Historical Markers
Mammoth Mine Explosion Historical Marker
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Mammoth Mine Explosion

Laurel Highlands/Southern Alleghenies


Marker Location:
St. John's Cemetery

Dedication Date:
September 29, 2000

Behind the Marker

Head and shoulders drawing of Col. Moore.
Colonel J.W. Moore, founder of the Mammoth Mine, circa 1882.
In 1879, Colonel J.W. Moore of Greensburg bought 2,000 acres of land in Westmoreland County. Six years later, in 1885, his company opened the slope-entry Mammoth Mine to extract bituminous coal from the rich Pittsburgh seam. markerFirst Mining of Pittsburgh Coal Soon after, the company dug a second shaft mine and constructed beehive markercoke ovens nearby.

Some 176 men and boys worked at the two mines in 1886, producing more than 154,000 tons of coal, most of which went to the coke ovens where another 110 men and boys labored. In 1889 Moore sold the Mammoth Mine and coke ovens to the H.C. Frick Coke Company, which dominated coke production in southwestern Pennsylvania (see markerHenry Clay Frick.)

Broadside of the death announcement
"As a Thief in the Night," newspaper headline, January 1891.
On January 27, 1891, a huge explosion tore through the underground tunnels. According to a local newspaper, "It was about nine o'clock that the explosion occurred and soon a black vapor poured out of the top of the 107 foot shaft, telling those above ground plainer than words could do that death lurked in the depths." All 109 miners who had entered the mine died. "Even the fireboss, William Snaith, who had made out his report at an early hour, showing that the mine was safe, met the same fate that befell those who were permitted to enter the mine only by his order."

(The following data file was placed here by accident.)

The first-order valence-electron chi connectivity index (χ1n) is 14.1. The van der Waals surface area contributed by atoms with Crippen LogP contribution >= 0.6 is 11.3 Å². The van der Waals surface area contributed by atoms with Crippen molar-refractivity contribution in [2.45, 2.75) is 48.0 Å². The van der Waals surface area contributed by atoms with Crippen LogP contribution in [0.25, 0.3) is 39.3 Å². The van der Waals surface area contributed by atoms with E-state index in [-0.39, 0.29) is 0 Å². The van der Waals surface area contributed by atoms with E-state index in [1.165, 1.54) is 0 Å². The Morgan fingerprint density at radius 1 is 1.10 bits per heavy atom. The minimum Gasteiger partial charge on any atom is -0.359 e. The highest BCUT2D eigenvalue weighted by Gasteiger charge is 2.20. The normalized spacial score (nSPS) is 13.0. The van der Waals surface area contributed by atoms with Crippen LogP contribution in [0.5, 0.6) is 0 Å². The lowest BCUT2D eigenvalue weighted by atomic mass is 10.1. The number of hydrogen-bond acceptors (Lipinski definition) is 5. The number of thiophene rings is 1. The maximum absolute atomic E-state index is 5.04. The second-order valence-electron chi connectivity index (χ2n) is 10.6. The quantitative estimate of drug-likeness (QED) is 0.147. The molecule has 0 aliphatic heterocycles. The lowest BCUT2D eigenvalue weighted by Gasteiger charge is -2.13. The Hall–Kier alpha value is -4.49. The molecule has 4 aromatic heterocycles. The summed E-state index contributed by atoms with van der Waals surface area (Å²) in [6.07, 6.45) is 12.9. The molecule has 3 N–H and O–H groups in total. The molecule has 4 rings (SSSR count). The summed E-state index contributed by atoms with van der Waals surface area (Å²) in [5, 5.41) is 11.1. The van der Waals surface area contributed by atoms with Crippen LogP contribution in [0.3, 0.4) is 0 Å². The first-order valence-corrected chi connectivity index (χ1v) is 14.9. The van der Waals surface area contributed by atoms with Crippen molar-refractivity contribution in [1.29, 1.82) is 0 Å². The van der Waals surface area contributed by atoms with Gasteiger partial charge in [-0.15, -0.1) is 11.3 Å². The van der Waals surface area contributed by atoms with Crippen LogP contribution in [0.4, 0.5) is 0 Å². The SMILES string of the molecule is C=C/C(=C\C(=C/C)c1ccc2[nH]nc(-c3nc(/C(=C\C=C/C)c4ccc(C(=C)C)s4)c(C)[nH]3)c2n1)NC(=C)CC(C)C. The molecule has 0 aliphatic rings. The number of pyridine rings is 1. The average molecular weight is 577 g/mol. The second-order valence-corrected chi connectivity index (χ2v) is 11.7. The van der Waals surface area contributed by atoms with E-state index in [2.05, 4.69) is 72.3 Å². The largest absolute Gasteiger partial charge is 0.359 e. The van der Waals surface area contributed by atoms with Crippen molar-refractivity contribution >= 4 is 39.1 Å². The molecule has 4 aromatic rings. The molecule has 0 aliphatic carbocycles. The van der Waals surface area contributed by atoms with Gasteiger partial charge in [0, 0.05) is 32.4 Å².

Thirty-one men left families behind. The other seventy-eight victims were single men or boys. Many of the miners' bodies were mangled beyond recognition by the force of the explosion, and were buried anonymously in a mass grave.

Soon after the explosion, United Mine Workers of America (UMWA) officers and miners petitioned Pennsylvania governor Robert Pattison to draw attention to the disaster and urge the legislature to enact more effective mine-safety laws. The petitioners wrote, "Over 150,000 of our brothers daily enter the respective mines of the state. In addition to the hardships incident to the working underground, they are, in many instances, in constant danger of meeting the same fate as befell the miners at Mammoth, a fate that has shocked the entire Commonwealth and the country."

The state legislature appointed a commission to investigate the disaster and recommend changes in mine-safety laws. The commission concluded that the explosion occurred due to a number of causes, including an accumulation of combustible mine gas, and the open flames that miners carried to illuminate their work and that ignited the gas. In addition, the commission stated that the mine safety law was "very defective and ambiguous and needs revision and extension, marker requiring much time and labor."
News clipping
Account of the 1891 Mammoth mine explosion, by T. T. O'Malley.

After receiving the investigating commission's report, the state legislature appointed a second commission to propose changes to mine-safety laws. Despite support for new legislation from miners, state mine inspectors, and both commissions, the existing "very defective and ambiguous" laws remained on the books.